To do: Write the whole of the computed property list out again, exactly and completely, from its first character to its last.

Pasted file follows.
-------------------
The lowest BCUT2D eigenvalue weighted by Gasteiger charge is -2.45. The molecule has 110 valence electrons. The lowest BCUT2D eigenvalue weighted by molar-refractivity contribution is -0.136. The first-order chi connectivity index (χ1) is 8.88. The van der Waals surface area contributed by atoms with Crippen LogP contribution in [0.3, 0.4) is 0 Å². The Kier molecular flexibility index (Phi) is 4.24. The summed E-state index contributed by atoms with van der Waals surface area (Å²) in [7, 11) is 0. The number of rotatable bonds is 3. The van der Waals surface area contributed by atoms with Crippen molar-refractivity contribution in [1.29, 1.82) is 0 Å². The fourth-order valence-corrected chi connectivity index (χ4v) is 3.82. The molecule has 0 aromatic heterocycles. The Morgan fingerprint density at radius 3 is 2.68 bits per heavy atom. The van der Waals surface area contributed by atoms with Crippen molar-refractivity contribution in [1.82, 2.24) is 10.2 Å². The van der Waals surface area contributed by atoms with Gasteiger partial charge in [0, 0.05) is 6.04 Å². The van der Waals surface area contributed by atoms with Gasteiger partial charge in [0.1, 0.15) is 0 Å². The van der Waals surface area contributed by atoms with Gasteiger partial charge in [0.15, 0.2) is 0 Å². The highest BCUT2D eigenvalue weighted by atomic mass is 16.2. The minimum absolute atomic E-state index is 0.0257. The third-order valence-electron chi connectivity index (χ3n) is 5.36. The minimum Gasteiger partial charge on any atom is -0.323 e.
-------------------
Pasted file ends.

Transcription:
The lowest BCUT2D eigenvalue weighted by Gasteiger charge is -2.45. The molecule has 110 valence electrons. The lowest BCUT2D eigenvalue weighted by molar-refractivity contribution is -0.136. The first-order chi connectivity index (χ1) is 8.88. The van der Waals surface area contributed by atoms with Crippen LogP contribution in [0.3, 0.4) is 0 Å². The Kier molecular flexibility index (Phi) is 4.24. The summed E-state index contributed by atoms with van der Waals surface area (Å²) in [7, 11) is 0. The number of rotatable bonds is 3. The van der Waals surface area contributed by atoms with Crippen molar-refractivity contribution in [1.29, 1.82) is 0 Å². The fourth-order valence-corrected chi connectivity index (χ4v) is 3.82. The molecule has 0 aromatic heterocycles. The Morgan fingerprint density at radius 3 is 2.68 bits per heavy atom. The van der Waals surface area contributed by atoms with Crippen molar-refractivity contribution in [1.82, 2.24) is 10.2 Å². The van der Waals surface area contributed by atoms with Gasteiger partial charge in [0, 0.05) is 6.04 Å². The van der Waals surface area contributed by atoms with Gasteiger partial charge in [0.1, 0.15) is 0 Å². The van der Waals surface area contributed by atoms with Gasteiger partial charge in [0.15, 0.2) is 0 Å². The highest BCUT2D eigenvalue weighted by atomic mass is 16.2. The minimum absolute atomic E-state index is 0.0257. The third-order valence-electron chi connectivity index (χ3n) is 5.36. The minimum Gasteiger partial charge on any atom is -0.323 e.